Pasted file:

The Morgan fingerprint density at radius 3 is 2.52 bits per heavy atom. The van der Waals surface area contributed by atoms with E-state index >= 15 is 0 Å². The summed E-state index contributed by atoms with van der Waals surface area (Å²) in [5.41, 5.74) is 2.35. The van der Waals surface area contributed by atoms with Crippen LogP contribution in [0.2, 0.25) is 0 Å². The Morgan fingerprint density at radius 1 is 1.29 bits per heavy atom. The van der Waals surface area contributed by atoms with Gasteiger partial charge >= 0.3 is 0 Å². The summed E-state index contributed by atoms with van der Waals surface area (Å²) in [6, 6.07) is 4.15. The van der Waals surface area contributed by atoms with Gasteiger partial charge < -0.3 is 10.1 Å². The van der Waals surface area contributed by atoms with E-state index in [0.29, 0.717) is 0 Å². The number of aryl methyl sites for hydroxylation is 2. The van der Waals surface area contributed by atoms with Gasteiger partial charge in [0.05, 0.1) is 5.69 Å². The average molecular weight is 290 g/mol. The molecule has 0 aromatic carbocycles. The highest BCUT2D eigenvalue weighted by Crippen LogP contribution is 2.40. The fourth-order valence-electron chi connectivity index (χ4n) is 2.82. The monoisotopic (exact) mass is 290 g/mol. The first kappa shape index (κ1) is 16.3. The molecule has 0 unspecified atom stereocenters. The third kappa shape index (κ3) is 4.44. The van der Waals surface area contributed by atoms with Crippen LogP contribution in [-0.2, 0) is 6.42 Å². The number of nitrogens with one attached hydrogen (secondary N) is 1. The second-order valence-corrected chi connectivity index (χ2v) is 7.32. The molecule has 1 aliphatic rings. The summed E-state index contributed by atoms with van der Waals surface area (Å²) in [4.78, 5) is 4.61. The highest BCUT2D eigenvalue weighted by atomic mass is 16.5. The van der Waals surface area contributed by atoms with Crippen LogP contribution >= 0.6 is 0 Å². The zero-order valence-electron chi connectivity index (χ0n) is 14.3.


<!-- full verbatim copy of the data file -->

The Morgan fingerprint density at radius 3 is 2.52 bits per heavy atom. The van der Waals surface area contributed by atoms with E-state index >= 15 is 0 Å². The summed E-state index contributed by atoms with van der Waals surface area (Å²) in [5.41, 5.74) is 2.35. The van der Waals surface area contributed by atoms with Crippen LogP contribution in [0.2, 0.25) is 0 Å². The Morgan fingerprint density at radius 1 is 1.29 bits per heavy atom. The van der Waals surface area contributed by atoms with Gasteiger partial charge >= 0.3 is 0 Å². The summed E-state index contributed by atoms with van der Waals surface area (Å²) in [6, 6.07) is 4.15. The van der Waals surface area contributed by atoms with Gasteiger partial charge < -0.3 is 10.1 Å². The van der Waals surface area contributed by atoms with E-state index in [0.29, 0.717) is 0 Å². The number of aryl methyl sites for hydroxylation is 2. The van der Waals surface area contributed by atoms with Gasteiger partial charge in [0.05, 0.1) is 5.69 Å². The average molecular weight is 290 g/mol. The molecule has 0 aromatic carbocycles. The highest BCUT2D eigenvalue weighted by Crippen LogP contribution is 2.40. The fourth-order valence-electron chi connectivity index (χ4n) is 2.82. The monoisotopic (exact) mass is 290 g/mol. The first kappa shape index (κ1) is 16.3. The molecule has 0 unspecified atom stereocenters. The third kappa shape index (κ3) is 4.44. The van der Waals surface area contributed by atoms with Crippen LogP contribution in [-0.2, 0) is 6.42 Å². The number of nitrogens with one attached hydrogen (secondary N) is 1. The second-order valence-corrected chi connectivity index (χ2v) is 7.32. The molecule has 1 aliphatic rings. The summed E-state index contributed by atoms with van der Waals surface area (Å²) in [4.78, 5) is 4.61. The highest BCUT2D eigenvalue weighted by atomic mass is 16.5. The van der Waals surface area contributed by atoms with Crippen LogP contribution >= 0.6 is 0 Å². The zero-order valence-electron chi connectivity index (χ0n) is 14.3.